“Being home for only a month during Christmas break was really tough. It was like all of my freedom was gone and I was back in high school again. How am I supposed to survive all summer?”
This really can be one of the most painful parts of your college experience: Reentry into family life. Even if this is your second or third summer at home, it remains challenging.
During your 9-months of college life, you don’t really have to report to anyone. You come and go as you please. Some of you may communicate with your roommate on your whereabouts, but other than that, no one is really keeping track of where you are nor do you “owe” anyone else anything. Basically you get to live an extremely selfish lifestyle and then you move back in with mom, dad, and the rest of the fam. Needless to say, it’s painful. So, how can you not just survive but actually live well these next few months?
6 steps for reentry success.
1. Understand where your parents are coming from.
Your parents love you dearly and therefore, feel responsible for you and your safety. While they didn’t know where you were most of the time while off at college, things are different now. You are living at home again, under their roof. They feel responsible. This is not their attempt to take away your newly found independence. This is their natural reaction of taking care of you as you live in their home again. Remind yourself of this when they start drilling you with 20 questions on your plans for the evening or get upset because you didn’t come home for dinner.
2. Communicate with your parents.
Sit down over dinner when you first get home and ask your parents what their expectations are of you, now that you are back at home. Do they expect you to be home by your high school curfew? Do they expect you to text them your whereabouts throughout the day? Do they expect you to help out with chores, chauffeuring other siblings around, etc. Here’s the part your not going to like: You have to just say “yes” to their expectations. If they want you home by 1am every night, you have to do it. Why? Because they are your parents and you are living under their roof. If you don’t want to comply with their expectations–pay rent and live somewhere else for the summer. No, I’m not kidding. Respect them and serve them this summer.
3. Be kind to your parents.
My parents didn’t give me a curfew once I was home from college. However, my mom wouldn’t go to bed until I was home. No matter what time it was, I would find her (well okay she was asleep but…) on the couch in the living room. Out of guilt, I would always try and shoot to be home by 2am for her sake, but I wish I had come home sooner. Making your mom sleep on the couch until 2am, isn’t kind. I wish I had been kinder.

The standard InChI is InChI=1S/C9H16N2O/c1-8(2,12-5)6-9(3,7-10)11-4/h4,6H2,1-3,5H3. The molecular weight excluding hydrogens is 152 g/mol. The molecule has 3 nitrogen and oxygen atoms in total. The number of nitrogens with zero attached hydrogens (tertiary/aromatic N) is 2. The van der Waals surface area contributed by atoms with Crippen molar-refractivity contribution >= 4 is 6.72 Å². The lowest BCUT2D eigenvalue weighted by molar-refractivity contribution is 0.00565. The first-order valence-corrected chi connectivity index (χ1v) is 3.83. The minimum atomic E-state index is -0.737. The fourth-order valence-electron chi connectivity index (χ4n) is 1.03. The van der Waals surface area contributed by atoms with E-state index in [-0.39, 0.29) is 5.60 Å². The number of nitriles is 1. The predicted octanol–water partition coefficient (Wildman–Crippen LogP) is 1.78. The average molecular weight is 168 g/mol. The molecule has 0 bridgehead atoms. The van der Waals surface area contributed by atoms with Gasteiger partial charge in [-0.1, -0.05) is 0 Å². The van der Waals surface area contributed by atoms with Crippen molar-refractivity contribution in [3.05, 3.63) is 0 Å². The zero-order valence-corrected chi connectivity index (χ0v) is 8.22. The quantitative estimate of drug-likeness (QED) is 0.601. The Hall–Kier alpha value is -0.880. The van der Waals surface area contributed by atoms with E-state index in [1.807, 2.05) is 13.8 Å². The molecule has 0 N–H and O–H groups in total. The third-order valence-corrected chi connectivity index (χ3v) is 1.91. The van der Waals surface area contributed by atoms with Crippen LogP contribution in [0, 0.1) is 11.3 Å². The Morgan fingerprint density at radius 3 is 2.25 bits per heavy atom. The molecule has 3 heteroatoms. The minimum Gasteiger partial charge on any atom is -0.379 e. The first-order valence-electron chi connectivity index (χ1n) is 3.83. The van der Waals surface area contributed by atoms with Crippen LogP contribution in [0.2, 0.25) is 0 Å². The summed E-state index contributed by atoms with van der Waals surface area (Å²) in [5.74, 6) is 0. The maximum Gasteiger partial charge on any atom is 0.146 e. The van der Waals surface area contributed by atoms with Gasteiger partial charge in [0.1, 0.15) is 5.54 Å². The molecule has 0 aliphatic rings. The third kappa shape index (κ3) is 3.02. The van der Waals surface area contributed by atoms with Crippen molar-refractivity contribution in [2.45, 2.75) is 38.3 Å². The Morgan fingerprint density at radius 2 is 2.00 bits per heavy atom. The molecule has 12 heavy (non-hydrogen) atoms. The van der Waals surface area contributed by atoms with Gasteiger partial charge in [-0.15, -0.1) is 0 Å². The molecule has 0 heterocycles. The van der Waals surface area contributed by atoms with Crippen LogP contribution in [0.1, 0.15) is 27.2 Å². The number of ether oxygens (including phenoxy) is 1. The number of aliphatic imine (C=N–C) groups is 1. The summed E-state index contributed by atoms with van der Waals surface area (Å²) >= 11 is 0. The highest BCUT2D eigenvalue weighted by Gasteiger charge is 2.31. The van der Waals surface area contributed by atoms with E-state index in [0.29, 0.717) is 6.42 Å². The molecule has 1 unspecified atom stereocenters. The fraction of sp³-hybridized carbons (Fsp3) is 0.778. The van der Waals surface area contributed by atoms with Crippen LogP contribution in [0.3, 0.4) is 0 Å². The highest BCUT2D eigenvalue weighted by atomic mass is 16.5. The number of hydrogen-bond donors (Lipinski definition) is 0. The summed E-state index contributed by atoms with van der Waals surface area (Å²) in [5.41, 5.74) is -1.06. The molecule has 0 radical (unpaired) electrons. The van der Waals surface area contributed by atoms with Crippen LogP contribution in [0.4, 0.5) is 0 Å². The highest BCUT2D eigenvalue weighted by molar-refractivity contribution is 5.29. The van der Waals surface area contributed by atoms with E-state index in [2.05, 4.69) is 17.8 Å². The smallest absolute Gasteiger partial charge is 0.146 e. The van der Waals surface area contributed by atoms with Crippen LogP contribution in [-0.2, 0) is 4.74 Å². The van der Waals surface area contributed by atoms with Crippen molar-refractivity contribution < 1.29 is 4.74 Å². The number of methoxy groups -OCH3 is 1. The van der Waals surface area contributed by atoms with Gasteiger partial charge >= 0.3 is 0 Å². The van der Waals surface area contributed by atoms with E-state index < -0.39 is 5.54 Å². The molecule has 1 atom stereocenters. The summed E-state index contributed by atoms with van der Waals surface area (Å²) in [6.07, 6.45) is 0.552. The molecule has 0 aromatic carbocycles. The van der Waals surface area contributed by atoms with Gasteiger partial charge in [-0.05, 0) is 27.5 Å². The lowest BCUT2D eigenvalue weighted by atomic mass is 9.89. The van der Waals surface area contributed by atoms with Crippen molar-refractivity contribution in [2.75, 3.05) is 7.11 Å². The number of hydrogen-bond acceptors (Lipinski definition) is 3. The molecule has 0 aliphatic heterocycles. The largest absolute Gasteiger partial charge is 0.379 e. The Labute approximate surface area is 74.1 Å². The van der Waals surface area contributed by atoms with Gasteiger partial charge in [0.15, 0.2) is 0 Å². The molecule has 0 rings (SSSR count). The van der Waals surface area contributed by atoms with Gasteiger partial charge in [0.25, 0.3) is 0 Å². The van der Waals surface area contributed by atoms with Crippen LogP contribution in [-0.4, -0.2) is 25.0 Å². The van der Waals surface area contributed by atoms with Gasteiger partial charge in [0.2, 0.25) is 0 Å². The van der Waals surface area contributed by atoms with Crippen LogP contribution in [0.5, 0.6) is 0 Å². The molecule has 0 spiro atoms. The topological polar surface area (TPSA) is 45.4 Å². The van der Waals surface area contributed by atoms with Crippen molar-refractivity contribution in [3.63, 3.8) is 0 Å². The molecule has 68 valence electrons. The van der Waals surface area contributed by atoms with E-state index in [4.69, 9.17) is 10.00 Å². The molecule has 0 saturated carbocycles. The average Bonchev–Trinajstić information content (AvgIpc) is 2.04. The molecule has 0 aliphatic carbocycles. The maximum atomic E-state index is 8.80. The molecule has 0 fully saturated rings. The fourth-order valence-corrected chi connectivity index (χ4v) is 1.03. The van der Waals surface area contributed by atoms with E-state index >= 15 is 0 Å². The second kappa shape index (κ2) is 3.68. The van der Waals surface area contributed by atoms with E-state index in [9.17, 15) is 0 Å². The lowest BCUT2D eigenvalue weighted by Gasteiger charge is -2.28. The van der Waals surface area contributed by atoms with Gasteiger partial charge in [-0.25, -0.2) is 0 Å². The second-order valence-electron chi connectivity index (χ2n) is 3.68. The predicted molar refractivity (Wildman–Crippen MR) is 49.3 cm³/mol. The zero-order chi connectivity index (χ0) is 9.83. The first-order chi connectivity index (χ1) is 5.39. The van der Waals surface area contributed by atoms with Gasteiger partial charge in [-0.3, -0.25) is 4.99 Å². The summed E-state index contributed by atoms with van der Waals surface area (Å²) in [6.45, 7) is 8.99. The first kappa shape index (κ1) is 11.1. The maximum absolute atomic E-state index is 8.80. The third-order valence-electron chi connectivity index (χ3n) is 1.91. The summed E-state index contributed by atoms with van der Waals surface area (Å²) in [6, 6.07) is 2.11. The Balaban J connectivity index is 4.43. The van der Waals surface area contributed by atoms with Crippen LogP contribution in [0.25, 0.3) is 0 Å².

4. Consider your siblings.
If you aren’t the oldest child, you’ll understand this more easily. When you left for college, your younger sibling’s life changed. S/he become the oldest child and has operated that way in your home for the past year. You are completely ruffling his/her feathers by coming home. Now, that’s not your fault. But just keep this in mind and be considerate of them. You could even, gasp, have a conversation with your siblings about your reentry. What if you asked them, “Now that I’m home for the summer, what are things you’re worried about changing? How can I help? Are there things you wish I would do while I’m back home?”
5. Prioritize family time.
It’s really easy to get swept away in only hanging out with your high school friends when you’re home for the summer. And when your family gets the shaft, it hurts their feelings. They may never say that, but it will show up in greater tension between you and your parents/siblings. Believe me. So, prioritize spending time with mom, dad, and the sibs. Show them that they are important to you and you value time with them too! Similarly, pitch in all summer. You’re not around during the school year to help around the house, but that doesn’t mean you no longer should. Do the dishes. Drive little Johnny to practice. Take Sarah to the pool. Help with the family laundry. Want to do something crazy? Cook a meal for your family once a week. I dare you.
6. Get a summer job or volunteer.
Don’t you dare spend all summer just hanging out. If possible, make some money and save it for the school year! If not, get involved and volunteer somewhere on a regular basis. (At least 10 hours a week) Think of it as a resume builder. This will keep you from boredom, help you manage your time better, make you appreciate your time at home and with friends, and prevent your parents from viewing you like an entitled sloth. Win/Win.
What other pieces of being home for the summer are difficult for you?